For eight years, Carnival Cruise Line's ships systematically dumped waste into the ocean and lied about it to regulators. After being convicted of seven felony charges related to the conspiracy, the company in 2016 agreed to a record fine of $40 million and five years of probation.
Almost immediately, it went back to polluting the ocean and breaking environmental laws: From April 2017 to April 2018, Carnival discharged more than 500,000 gallons of treated sewage, dumped 11,000 gallons of food waste, and burned fuel oil in protected areas 19 times, according to a court-appointed monitor.
Inside a Miami federal courtroom this afternoon, U.S. District Judge Patricia Seitz will review a settlement the company reached with prosecutors for its probation violation. She's requested that Carnival Corporation Chairman Micky Arison and President Arnold Donald attend. Also planning to be there: activists angered by the repeated flouting of environmental law by the world's largest cruise company.
"This is a once-in-a-decade opportunity to hold the criminal cruise ship giant accountable and confront Carnival’s executive management," the environmental group Stand.earth says.
In the runup to today's hearing, several residents of the Bahamas and Alaska, where Carnival dumped waste and burned fuel, asked the judge to recognize them as victims. Environmental groups sent Judge Seitz letters asking for Carnival to be punished, while Alaska Gov. Michael Dunleavy and South Florida Democratic Congresswoman Frederica Wilson sent letters supporting the company.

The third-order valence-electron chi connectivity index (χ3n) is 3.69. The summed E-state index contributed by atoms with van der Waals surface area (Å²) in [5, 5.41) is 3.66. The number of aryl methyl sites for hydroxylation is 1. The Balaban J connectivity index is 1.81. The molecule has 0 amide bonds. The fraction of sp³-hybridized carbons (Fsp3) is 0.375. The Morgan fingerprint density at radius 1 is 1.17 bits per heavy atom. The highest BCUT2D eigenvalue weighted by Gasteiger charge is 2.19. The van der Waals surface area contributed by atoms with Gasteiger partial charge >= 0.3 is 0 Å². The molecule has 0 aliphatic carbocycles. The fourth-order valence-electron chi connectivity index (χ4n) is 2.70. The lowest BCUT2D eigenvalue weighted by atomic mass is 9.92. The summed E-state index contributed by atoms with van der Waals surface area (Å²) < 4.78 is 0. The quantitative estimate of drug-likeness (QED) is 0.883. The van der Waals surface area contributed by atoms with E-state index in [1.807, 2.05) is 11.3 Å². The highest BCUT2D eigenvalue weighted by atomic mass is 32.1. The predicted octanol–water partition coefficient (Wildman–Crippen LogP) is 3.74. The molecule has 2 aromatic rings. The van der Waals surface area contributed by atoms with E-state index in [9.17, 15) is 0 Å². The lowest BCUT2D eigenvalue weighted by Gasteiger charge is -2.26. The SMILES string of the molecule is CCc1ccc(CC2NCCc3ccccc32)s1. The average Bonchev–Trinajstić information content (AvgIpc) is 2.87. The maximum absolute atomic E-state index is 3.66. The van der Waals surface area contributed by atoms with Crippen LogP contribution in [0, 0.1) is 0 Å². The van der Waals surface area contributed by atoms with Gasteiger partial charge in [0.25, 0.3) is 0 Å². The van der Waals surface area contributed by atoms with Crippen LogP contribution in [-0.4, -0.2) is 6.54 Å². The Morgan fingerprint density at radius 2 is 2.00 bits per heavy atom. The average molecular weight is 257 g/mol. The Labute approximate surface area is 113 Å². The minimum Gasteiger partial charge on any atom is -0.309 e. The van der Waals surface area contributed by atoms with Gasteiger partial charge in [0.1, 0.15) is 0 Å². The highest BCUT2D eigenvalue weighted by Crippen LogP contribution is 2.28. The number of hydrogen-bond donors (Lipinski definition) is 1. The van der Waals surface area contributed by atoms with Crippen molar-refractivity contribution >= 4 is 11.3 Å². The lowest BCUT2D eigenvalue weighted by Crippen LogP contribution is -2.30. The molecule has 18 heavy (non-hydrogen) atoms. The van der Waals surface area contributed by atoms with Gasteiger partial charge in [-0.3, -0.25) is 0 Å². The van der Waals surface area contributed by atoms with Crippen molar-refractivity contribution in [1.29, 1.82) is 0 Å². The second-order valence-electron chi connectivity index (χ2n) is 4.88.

Details of the settlement, which was reached late last month, have not been made public. Judge Seitz previously threatened to bar Carnival's ships from docking at U.S. ports.
In an email about the hearing and its planned protest, Stand.earth called it a "BIG DAY for our oceans, and for communities on the frontline of cruise ship pollution." The group, which filed the motion to have residents recognized as victims, praised Seitz as "AMAZING!"
"We will show our support for our lawyer and the judge and hold the biggest cruise ship company in the world accountable for its crimes by amplifying the voices of the people most directly affected... the frontline communities," its email said.
The hearing is set for 2 p.m. at the Wilkie D. Ferguson Jr. United States Courthouse in downtown Miami.
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